Category: Government Contracting

CASE LAW ALERT:  Cochise Consultancy, Inc. v. United States ex re. Hunt, 2019 WL 2078086, ___ S. Ct. ___ (2019) In a unanimous opinion issued on May 19, 2019, the United States Supreme Court resolved a circuit split regarding the statute of limitations applicable to qui tam False Claims Act (“FCA”) cases in which

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Federal agencies are increasing civil monetary penalties for the violation of numerous federal laws for the first time since the 1990’s.[1] Of particular concern to government contractors are recent interim final rule changes issued by the U.S. Departments of Justice (“DOJ”) and Labor (“DOL”) that have increased the maximum penalties for violation of the False

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In an en banc decision filed July 7, 2015, the Ninth Circuit reversed the district court’s original dismissal of consolidated qui tam suits brought by whistleblowers, alleging that their former employer, Kinetic Concepts, Inc., had fraudulently claimed reimbursements from Medicare. See US ex rel. Hartpence v. Kinetic Concepts, Inc. (12-55396) and US ex rel. Godecke v. Kinetic Concepts

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The auditors for the Defense Contract Audit Agency (DCAA) received additional guidance from DCAA further defining and focusing on the identification of expressly unallowable costs and the recovery of penalties for those unallowable costs. Federal contractors should consider this guidance carefully; what the DCAA instructs its auditors regarding unallowable costs will directly impact contractors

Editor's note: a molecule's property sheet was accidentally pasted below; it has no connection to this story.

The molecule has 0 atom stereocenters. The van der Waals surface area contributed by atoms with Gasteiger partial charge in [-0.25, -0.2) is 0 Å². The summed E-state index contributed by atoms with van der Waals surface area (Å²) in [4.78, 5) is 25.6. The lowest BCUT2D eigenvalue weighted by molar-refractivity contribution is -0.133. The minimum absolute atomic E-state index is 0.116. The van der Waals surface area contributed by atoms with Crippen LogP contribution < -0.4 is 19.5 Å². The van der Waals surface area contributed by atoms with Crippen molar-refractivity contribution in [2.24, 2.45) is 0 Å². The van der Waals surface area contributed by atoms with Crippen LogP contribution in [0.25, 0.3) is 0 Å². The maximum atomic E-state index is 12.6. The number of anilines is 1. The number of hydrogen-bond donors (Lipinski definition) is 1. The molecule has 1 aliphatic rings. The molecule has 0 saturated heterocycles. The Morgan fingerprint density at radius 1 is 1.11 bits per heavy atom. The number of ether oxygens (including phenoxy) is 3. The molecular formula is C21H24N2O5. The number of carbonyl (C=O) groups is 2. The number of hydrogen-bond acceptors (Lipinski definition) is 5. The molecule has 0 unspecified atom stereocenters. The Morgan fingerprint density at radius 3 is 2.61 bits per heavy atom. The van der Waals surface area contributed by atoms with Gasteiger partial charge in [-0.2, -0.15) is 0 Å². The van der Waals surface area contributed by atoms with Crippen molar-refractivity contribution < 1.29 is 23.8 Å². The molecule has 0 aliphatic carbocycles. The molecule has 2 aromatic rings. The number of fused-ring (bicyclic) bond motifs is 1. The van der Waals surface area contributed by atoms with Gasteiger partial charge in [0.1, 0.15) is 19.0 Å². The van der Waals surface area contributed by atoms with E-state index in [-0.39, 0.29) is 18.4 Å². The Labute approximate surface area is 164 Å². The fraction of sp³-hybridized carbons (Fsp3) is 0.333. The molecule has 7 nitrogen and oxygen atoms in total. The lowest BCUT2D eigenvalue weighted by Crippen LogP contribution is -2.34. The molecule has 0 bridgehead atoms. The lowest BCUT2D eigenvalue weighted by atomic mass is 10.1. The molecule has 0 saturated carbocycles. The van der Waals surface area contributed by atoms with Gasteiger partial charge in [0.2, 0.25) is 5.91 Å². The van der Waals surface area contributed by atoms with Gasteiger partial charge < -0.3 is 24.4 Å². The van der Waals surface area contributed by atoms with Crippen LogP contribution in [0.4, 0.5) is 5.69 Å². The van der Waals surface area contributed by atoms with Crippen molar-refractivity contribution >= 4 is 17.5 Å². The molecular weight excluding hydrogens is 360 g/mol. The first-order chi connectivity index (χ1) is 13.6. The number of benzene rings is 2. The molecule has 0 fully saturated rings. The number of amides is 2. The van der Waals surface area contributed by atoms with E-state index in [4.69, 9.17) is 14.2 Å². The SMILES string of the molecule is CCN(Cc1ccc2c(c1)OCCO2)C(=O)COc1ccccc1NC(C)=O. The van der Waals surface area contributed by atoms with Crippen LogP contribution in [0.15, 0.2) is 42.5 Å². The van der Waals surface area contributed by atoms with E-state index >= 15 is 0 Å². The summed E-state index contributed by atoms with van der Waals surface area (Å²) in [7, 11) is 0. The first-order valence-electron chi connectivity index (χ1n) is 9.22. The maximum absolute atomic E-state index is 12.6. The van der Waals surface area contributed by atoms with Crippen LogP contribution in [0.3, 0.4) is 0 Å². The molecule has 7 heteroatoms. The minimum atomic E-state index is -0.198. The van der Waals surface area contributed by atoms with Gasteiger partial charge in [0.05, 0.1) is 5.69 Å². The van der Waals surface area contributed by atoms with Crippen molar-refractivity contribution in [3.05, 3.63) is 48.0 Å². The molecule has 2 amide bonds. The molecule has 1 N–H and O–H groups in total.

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Mar 17, 2015

“Request for Payment” Link Reinforced By Recent Federal Ruling

Written by Allison L. Murphy

On January 7, 2015, a California federal judge granted an FCA defendant’s Motion to Dismiss premised on allegations that it failed to comply with Good Manufacturing Practices (“cGMPs”) regulations. See U.S. ex rel. Campie v. Gilead Sciences, Inc., No. 11-cv-00941 (N.D. Cal. Jan. 7, 2015). In this case, two former Gilead employees with quality control responsibilities

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In 2014, the Ninth Circuit issued an important decision on the notion that good faith disputes and/or disputed interpretations of contract requirements should not be actionable as false claims. In Gonzalez v. Planned Parenthood, 759 F.3d 1112 (9th Cir. 2014), the relator alleged that the Medi-Cal billing manual required Planned Parenthood to bill Medi-Cal “at

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